One of the buzzwords frequently mentioned in digital marketing is time on site or session duration. It’s often discussed in conjunction with bounce rate, time on page, and similar metrics and collecting this data is a good idea. But learning how to leverage it to move the needles is a better one..
Time On Site vs. Time On Page vs. Bounce Rate
Time on site, also known as session duration, is the total amount of time that someone spends navigating through your website. It is calculated by noting the timestamp when a visitor clicks through a search engine or link to your landing page and the timestamp when the visitor navigates away from your website.
Time on page, as the name implies, measures how long someone spends on a single page. Bounce rate, on the other hand, measures the percentage of visitors who visit a single page on your website before ending their session and clicking on another website.
Why is Time On Site Important?
Time on site is the best metric for determining how useful visitors find your entire website, instead of just focusing on one page. It answers questions like: how long do they spend shopping before purchasing a product? Are they reading multiple articles from the blog entries?
Is Time On Site the Same as Dwell Time?
Dwell time is a measurement of how long a user spends on a single page found through a search engine. The dwell time is measured by timestamps marking when a user clicks a link from a search engine to when they navigate back to their search results. Time on site, on the other hand, is the total amount of time a visitor spends on your website.
If a visitor spends a few minutes evaluating the webpage and navigates away from your website, it won’t count as a session because sessions don’t include time spent on exit or bounce pages.
What is the Average Time On Site?
The average time on site takes the total number of hours spent on a website during a specified period and divides it by the number of new sessions. Keep in mind that a single user may have multiple sessions if they log in to your website over a number of days or come back to what they were doing later.
How is Time On Site Measured?
Time on site is measured by using Kissmetrics’ analytics tool to note the timestamp when a user begins their session and compare it to the timestamp when the user exits their session. From that information, the tool determines the length of time someone spent on your website.
Is Time On Site a Search Ranking Factor?
Time on site is not a search ranking factor. Google is the most commonly used search engine, and since over half of their websites don’t use Google Analytics, they have no way of accurately measuring time on site for those sites. Without that data, time on site can’t be a factor they use in ranking.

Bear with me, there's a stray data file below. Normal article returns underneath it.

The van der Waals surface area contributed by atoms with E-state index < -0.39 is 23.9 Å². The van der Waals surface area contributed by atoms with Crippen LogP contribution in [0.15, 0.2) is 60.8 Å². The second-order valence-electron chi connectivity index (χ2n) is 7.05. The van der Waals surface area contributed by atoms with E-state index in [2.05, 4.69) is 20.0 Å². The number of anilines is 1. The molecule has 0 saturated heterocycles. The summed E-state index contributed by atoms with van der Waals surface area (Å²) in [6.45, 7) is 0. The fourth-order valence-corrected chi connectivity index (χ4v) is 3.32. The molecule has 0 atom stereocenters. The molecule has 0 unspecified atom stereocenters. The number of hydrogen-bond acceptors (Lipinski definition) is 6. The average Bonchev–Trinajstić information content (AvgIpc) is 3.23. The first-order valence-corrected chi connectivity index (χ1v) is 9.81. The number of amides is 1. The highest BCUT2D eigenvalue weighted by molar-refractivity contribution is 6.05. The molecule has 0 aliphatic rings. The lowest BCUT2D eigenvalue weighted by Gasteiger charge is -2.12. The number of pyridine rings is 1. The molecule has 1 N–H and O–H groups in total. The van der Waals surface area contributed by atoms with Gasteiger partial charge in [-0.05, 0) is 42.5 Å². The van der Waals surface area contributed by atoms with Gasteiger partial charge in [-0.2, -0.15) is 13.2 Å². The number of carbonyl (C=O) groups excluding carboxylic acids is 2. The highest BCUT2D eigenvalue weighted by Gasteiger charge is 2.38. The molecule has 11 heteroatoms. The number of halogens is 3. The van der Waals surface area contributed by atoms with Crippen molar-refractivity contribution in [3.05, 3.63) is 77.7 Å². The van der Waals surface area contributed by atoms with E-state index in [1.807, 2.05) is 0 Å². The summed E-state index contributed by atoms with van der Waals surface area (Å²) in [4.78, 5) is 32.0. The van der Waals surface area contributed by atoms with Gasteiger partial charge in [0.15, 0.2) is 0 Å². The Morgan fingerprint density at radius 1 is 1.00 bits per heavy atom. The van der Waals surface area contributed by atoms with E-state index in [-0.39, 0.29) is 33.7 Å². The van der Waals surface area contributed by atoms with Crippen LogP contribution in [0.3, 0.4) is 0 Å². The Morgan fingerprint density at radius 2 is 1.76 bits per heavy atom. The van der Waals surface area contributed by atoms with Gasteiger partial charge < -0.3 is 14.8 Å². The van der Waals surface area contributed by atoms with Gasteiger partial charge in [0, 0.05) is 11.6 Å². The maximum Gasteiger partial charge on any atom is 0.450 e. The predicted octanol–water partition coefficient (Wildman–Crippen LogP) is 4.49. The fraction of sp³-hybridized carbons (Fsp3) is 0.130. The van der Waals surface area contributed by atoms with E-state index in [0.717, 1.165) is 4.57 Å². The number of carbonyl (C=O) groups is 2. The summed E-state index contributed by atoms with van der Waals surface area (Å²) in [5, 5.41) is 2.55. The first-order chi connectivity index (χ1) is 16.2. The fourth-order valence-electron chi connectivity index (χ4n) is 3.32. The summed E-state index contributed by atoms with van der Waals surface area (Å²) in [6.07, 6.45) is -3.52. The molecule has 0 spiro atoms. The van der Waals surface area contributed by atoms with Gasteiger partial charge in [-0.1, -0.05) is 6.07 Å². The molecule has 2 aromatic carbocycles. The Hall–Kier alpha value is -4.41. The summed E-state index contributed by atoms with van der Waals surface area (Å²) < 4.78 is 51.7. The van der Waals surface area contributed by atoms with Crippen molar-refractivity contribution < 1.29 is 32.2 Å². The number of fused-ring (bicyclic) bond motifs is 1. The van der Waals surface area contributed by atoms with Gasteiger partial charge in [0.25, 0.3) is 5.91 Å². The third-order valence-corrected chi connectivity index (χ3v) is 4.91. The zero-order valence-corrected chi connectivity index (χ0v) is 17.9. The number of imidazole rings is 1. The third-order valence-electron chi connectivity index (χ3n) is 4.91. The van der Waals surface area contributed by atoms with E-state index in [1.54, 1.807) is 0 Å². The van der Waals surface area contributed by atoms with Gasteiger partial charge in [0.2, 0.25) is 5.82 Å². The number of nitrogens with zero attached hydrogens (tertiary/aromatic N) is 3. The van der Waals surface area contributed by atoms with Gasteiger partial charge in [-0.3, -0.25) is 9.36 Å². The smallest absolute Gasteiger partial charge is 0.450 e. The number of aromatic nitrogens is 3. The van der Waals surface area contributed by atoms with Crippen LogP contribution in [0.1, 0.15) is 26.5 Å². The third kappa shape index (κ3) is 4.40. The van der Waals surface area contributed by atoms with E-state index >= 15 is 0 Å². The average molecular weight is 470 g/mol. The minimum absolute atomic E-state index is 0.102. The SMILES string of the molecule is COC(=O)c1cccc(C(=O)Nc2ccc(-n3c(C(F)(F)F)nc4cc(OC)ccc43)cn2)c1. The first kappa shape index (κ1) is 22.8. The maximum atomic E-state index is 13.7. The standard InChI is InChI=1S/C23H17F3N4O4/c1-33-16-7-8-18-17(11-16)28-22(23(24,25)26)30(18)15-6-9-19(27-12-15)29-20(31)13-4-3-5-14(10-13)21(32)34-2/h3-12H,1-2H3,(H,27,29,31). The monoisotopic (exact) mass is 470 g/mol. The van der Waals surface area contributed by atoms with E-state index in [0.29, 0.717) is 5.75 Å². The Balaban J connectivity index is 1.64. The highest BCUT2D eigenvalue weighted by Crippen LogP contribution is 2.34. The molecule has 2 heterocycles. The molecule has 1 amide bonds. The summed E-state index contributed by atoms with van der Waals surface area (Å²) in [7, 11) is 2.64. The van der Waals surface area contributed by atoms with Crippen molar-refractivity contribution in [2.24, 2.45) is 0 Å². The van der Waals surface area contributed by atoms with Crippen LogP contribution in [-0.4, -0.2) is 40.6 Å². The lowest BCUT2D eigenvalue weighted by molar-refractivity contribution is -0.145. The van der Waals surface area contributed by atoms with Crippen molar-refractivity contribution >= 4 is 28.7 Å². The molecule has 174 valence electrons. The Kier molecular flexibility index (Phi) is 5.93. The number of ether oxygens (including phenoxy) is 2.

How to Analyze Time On Site Metrics
There are a few things to keep in mind when analyzing your time on site metrics. The first is that your average time on site may not answer all of your questions about user activity and how they’re interacting on your website. For example, simply telling you that the majority of users spend thirty minutes on your website doesn’t provide actionable information.
The same thing could be said for individual user time on site. Someone might’ve only spent a minute on your site because they realized they didn’t enjoy the content, the page took too long to load, they were frustrated by the advertisements, or the next steps weren’t clear. You simply don’t know the details.
How to Report Time On Site Metrics
Segmenting users into cohorts based on the amount of time they spend on your website can help you determine whether you are providing enough instructions about how to proceed down the conversion funnel. If you notice that a large percentage of users are following the conversion funnel faster than you anticipated, that could indicate that they are skipping some critical steps or have found a faster path.
Alternatively, if you notice that a large percentage of users are spending more time on your website than you anticipated, there may be some confusing factor that is slowing down their journey. This could be a lack of internal linking, slow-loading pages, or other issues that are bogging down your users.